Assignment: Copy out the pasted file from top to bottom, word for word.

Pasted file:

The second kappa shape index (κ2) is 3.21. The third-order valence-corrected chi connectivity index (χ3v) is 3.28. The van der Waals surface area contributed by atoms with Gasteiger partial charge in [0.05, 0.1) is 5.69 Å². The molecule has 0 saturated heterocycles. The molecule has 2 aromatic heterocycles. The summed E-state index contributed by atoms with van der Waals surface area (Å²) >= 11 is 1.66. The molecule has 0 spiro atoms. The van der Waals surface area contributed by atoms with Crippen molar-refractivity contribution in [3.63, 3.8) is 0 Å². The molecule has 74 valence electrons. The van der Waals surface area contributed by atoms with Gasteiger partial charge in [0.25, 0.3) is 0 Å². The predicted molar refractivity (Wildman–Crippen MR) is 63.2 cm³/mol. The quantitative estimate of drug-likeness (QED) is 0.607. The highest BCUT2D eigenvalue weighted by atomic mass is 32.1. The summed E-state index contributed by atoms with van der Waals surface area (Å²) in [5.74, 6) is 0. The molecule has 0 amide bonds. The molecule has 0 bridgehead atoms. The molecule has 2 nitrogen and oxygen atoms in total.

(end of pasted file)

The second kappa shape index (κ2) is 3.21. The third-order valence-corrected chi connectivity index (χ3v) is 3.28. The van der Waals surface area contributed by atoms with Gasteiger partial charge in [0.05, 0.1) is 5.69 Å². The molecule has 0 saturated heterocycles. The molecule has 2 aromatic heterocycles. The summed E-state index contributed by atoms with van der Waals surface area (Å²) >= 11 is 1.66. The molecule has 0 spiro atoms. The van der Waals surface area contributed by atoms with Crippen molar-refractivity contribution in [3.63, 3.8) is 0 Å². The molecule has 74 valence electrons. The van der Waals surface area contributed by atoms with Gasteiger partial charge in [0.25, 0.3) is 0 Å². The predicted molar refractivity (Wildman–Crippen MR) is 63.2 cm³/mol. The quantitative estimate of drug-likeness (QED) is 0.607. The highest BCUT2D eigenvalue weighted by atomic mass is 32.1. The summed E-state index contributed by atoms with van der Waals surface area (Å²) in [5.74, 6) is 0. The molecule has 0 amide bonds. The molecule has 0 bridgehead atoms. The molecule has 2 nitrogen and oxygen atoms in total.